If either of these two guiding rules at the CIA are no longer enforced, there is trouble ahead.

Carmen Amato is the author of the Detective Emilia Cruz police series set in Acapulco and the upcoming Galliano Club historical thrillers. A 30-year veteran of the Central Intelligence Agency, her personal experiences occasionally make their way into her fiction.

Want to know more? Follow me on Facebook or get Mystery Ahead updates in your email inbox every other Sunday.

President Trump vs Mexican drug cartel labs

President Trump vs Mexican drug cartel labs

Mark Esper has written about his stint as secretary of defense during the last year of President Donald Trump’s administration in A SACRED OATH. Before the book came out this month, excerpts published in the New York Times revealed that President Trump, frustrated by the constant flow of drugs across the US-Mexican border and convinced that Mexican authorities were losing control, reportedly asked Esper about the possibility of launching missiles to destroy Mexican drug cartel labs.

Esper dismissed the notion out of hand, saying that if he had not been face to face with the president, he would have thought the question was a joke.

I can well believe that reaction. The overwhelming bureaucratic response to the flood of illicit drugs coming into the United States is to rely on a limited suite of options which has neither stemmed the flow of drugs nor the rising number of drug-related deaths.

Related: Hard truths from the drug war from an intel professional

An outsider looking at the situation dispassionately might say: “The substances the cartels are pumping into my country are killing people at an unprecedented rate. What resources do I have to impact this problem?”

According to the CDC, 93,331 people died from a drug overdose death in the United States during 2020, a 30% increase over the previous year. The upward trajectory continued, with 108,000 deaths in 2021. Two-thirds were due to the synthetic opioid fentanyl, which can be produced in a laboratory–no swaths of poppies needed–and pressed into pills that are easy to conceal/disguise/transport. Availability and increased demand have risen together.

The last big effort to stem the drug tide was the Mérida Initiative, a bilateral security cooperation agreement between Mexico and the United States negotiated between presidents George W. Bush and Felipe Calderón. Mexico received nearly $3 billion for military equipment and training, as well as to strengthen a relatively weak judiciary system.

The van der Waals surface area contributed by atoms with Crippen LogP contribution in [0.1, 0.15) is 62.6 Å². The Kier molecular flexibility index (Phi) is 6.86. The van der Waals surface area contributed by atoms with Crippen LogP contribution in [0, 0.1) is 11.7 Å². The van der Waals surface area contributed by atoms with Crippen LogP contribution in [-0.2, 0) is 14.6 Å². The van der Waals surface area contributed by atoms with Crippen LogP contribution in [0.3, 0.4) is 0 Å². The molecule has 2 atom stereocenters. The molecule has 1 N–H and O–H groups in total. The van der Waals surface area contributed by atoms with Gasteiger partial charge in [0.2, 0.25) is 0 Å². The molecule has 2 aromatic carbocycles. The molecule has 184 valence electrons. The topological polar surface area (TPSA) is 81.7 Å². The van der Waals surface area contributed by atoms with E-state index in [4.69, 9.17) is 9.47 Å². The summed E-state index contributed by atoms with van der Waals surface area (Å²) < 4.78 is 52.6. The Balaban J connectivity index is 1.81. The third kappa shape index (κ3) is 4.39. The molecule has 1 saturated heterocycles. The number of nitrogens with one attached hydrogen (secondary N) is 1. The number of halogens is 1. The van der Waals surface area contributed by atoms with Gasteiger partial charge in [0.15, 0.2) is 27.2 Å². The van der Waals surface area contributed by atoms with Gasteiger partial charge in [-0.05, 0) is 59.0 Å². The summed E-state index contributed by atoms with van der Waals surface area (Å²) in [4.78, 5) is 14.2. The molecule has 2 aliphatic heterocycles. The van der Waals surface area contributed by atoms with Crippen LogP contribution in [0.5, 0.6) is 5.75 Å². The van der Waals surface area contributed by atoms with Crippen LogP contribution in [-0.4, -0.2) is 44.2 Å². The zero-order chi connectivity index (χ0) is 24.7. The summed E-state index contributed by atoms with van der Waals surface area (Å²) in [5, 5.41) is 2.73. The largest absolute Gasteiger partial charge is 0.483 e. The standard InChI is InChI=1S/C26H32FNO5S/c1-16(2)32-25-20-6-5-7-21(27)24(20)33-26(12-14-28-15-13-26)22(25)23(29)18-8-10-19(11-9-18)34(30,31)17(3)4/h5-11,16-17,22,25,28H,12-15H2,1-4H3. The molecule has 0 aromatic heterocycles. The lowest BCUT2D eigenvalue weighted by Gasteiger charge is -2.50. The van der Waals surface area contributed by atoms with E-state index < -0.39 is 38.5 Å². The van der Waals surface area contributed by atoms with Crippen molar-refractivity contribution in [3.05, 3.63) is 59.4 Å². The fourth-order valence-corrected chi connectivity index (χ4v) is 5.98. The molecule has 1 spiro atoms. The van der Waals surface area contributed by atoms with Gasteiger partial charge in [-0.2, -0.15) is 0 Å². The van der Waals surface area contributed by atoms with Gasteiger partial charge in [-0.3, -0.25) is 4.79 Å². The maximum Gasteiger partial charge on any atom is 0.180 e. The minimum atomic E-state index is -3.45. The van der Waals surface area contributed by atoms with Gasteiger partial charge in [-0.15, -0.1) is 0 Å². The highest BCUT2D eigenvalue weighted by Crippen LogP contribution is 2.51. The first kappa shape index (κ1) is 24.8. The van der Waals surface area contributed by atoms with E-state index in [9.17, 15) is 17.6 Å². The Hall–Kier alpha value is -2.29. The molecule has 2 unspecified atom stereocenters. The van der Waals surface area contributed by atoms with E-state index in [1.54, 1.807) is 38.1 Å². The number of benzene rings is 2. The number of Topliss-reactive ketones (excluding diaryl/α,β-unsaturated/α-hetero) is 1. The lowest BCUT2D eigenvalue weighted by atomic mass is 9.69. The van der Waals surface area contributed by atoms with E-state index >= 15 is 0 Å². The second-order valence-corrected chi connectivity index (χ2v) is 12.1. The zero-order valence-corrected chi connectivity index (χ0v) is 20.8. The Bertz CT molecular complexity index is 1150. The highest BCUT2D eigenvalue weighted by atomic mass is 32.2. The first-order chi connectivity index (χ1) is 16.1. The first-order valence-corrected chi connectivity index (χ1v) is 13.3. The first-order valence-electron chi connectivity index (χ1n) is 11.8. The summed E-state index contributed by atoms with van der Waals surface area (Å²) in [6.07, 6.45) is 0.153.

This package and Mexico’s quasi-military approach established a framework for action against the cartels that remains, by and large, the shape of US policy. Meanwhile, we are seeing record highs for US drug deaths, drug gang related crime, deaths in Mexico attributable to organized drug crime, numbers of missing persons in Mexico, and the availability of lab-produced drugs.

A missile strike without the consent of the Mexican government is a non-starter IMHO, but is it any wonder that a US president would be trying to find an outside-the-box solution? What if the proposal was put to Mexico? A partnership to take out the drug labs? No doubt Mexico City would have refused to cooperate but I’ll bet the idea would be crazy enough to provoke a new discussion instead of more of the same.

When I published the first Detective Emilia Cruz mystery, CLIFF DIVER, fentanyl was not yet the scourge it is now. Cocaine was king and bundles of marijuana were still being muled across the US-Mexico border. Drugs weren’t so cheap and the growing season meant seasonal eradication operations. Fentanyl is a new plot twist, but some things never change.

Cliff Diver

I truly appreciate the reviewer who said:

I am in awe of Amato for being brave and shedding light on many home truths.

Read an excerpt of CLIFF DIVER here.

Carmen Amato is the author of the Detective Emilia Cruz police series set in Acapulco and the upcoming Galliano Club historical thrillers. A 30-year veteran of the Central Intelligence Agency, her personal experiences occasionally make their way into her fiction.

Want to know more? Follow me on Facebook or get Mystery Ahead updates in your email inbox every other Sunday.

How a Real Cliff Diver Tames Her Fears

How a Real Cliff Diver Tames Her Fears

Ellie Smart is a professional cliff diver, but not an adrenaline junkie.


A native of Missouri and former collegiate diver at UC Berkeley, with a Masters degree in sports and exercise science, Smart is the only American woman with a permanent billet on the 2022 Red Bull Cliff Diving World Series. Her next scheduled dive is 4 June, when she’ll attempt a dive off of Boston’s Institute of Contemporary Art into Boston Harbor. It could well be the most difficult dive ever done by a female competitor.


Smart says she isn’t fearless when it comes to being a competitive cliff diver, but says that “Having fear, but controlling that fear is key in our sport.” But how is it possible to control fear when the danger is so great and the disaster so final if she makes a mistake?

Much of her training involves a mental visualization technique.

Starting weeks before a major dive, Smart will begin visualizing it. Envisioning stepping onto the platform, how her body will feel as she moves through the air, how she’ll be positioned to hit the water. That way, when it’s time to do the actual dive during a competition, she will have already mastered it in her mind, which is critical to avoid going down the rabbit hole of “what if.”